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B. The Attack on Freedom of Contract
After disposing to his own satisfaction of the basic natural-rights postulates, Oliver goes on to attack a specific class of these rights: freedom of contract.33 Oliver delineates three possible freedom-of-contract clauses: (1) “A man has a right to freedom of contract”; (2) “A man has a right to freedom of contract unless the terms of the contract harm someone”; and (3) “A man has a right to freedom of contract unless the terms of the contract infringe upon someone's rights.” The second clause can be disposed of immediately; once again, the vague notion of “harm” can provide an excuse for unlimited State intervention, as Oliver quickly notes. No libertarian would adopt such a phrasing. The first formulation is, of course, the most uncompromising and leaves no room whatever for State intervention. Here Oliver again scoffs and says that “very few persons would push the freedom-of-contract doctrine so far.” Perhaps, but since when is truth established by majority vote? In fact, the third clause, with its Spencerian proviso, is again unnecessary. Suppose, for example, that A and B freely contract to shoot C. The third version may say that this is an illegal contract. But, actually, it should not be! For the contract itself does not and cannot violate C's rights. It is only a possible subsequent action against C that will violate his rights. But, in that case, it is that action which must be declared illegal and punished, not the preceding contract. The first clause, which provides for absolute freedom of contract, is the clearest and evidently the preferable formulation.34
Oliver sees the principle of freedom of contract, because of the necessity that there be mutual agreement between two people, open to even stronger objection than the basic natural-rights postulate. For how, asks Oliver, can we distinguish between a free and voluntary contract, on the one hand, and “fraud” and “coercion”—which void contracts—on the other?
First, how can fraud be clearly defined? Oliver's critique here is in two parts:
(1) He says that “common law holds that certain types of omissions as well as certain types of false statements and misleading sections void contracts. Where is this rule of omission to stop?” Oliver sees, quite correctly, that if no omission at all were allowed, the degree of statism would be enormous. Yet this problem is solved very simply: change the common law so as to eliminate all rules of omission whatever! It is curious that Oliver is so reluctant even to consider changes in ancient legal customs where these changes seem called for by principle, or to realize that libertarians would advocate such changes. Since libertarians advocate sweeping changes elsewhere in the political structure, there is no reason why they should balk at changing a few clauses of the common law.
(2) He states that even rules against false statements seem statist to some people and could be pushed beyond their present limits, and he cites SEC regulations as an example. Yet the whole problem is that a libertarian system could countenance no administrative boards or regulations whatever. No advance regulations could be handed down. On the purely free market, anyone damaged by false statements would take his opponent to court and win redress there. But any false statements, any fraud, would then be punished by the court severely, in the same manner as theft.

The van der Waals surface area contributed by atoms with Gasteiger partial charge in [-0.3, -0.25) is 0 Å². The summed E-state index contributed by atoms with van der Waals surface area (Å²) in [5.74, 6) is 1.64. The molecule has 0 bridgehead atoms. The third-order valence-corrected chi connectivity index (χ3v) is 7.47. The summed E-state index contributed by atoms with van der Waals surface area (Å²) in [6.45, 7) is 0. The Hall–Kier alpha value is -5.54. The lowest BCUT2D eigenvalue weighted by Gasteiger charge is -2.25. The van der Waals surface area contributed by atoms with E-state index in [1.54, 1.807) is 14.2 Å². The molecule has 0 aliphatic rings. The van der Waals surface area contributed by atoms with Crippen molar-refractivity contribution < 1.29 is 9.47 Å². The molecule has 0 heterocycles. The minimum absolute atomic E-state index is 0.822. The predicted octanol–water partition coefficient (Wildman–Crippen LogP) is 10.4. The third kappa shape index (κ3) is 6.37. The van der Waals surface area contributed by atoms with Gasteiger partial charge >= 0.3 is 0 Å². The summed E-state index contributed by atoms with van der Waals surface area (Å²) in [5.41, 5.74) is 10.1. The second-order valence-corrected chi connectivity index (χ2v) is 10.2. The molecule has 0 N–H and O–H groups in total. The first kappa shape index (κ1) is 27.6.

Secondly, Oliver wants to know how “coercion” can be defined. Here, the reader is referred to the section on “Other Forms of Coercion” above. Oliver is confused in contradictorily jumbling the definitions of coercion as physical violence and as refusal to exchange. As we have seen, coercion can rationally be defined only as one or the other; not as both, for then the definition is self-contradictory. Further, he confuses physical interpersonal violence with the scarcity imposed by the facts of nature—lumping them both together as “coercion.” He concludes in the hopelessly muddled assertion that the freedom-of-contract theory assumes a meaningless “equality of coercion” among contracting parties. In fact, libertarians assert that there is no coercion at all in the free market. The equality-of-coercion absurdity permits Oliver to state that true freedom of contract at least requires State-enforced “pure competition.”
The freedom-of-contract argument, therefore, implies laissez faire and is also strictly derivable from the postulate of freedom. Contrary to Oliver, no other ethical postulates are necessary to imply laissez faire from this argument. The coercion problem is completely solved when “violence” is substituted for the rather misleading term “coercion.” Then, any contract is free and therefore valid when there has been an absence of violence or threat of violence by either party. Oliver makes a few other attacks on “legal liberty”; e.g., he raises the old slogan that “legal liberty does not correspond to ‘actual’ liberty (or effective opportunity)”—once again falling into the age-old confusion of freedom with power or abundance. In one of his most provocative statements, he asserts that “all men could enjoy complete legal liberty only under a system of anarchy” (p. 21). It is rare for someone to identify a system under law as being “anarchy.” If this be anarchism, then many libertarians will embrace the term!
- 33. Oliver, Critique of Socioeconomic Goals, pp. 12–19.
- 34. In objection to this clause, Oliver states that “Anglo-American law traditionally has voided certain types of contract because of the belief that they are against the public interest.” Ibid., p. 13. It is precisely for this reason that libertarians suggest changing traditional Anglo-American law to conform to their precepts. Furthermore, “public interest” is a meaningless term (an example of the fallacy of conceptual realism) and is therefore discarded by libertarians.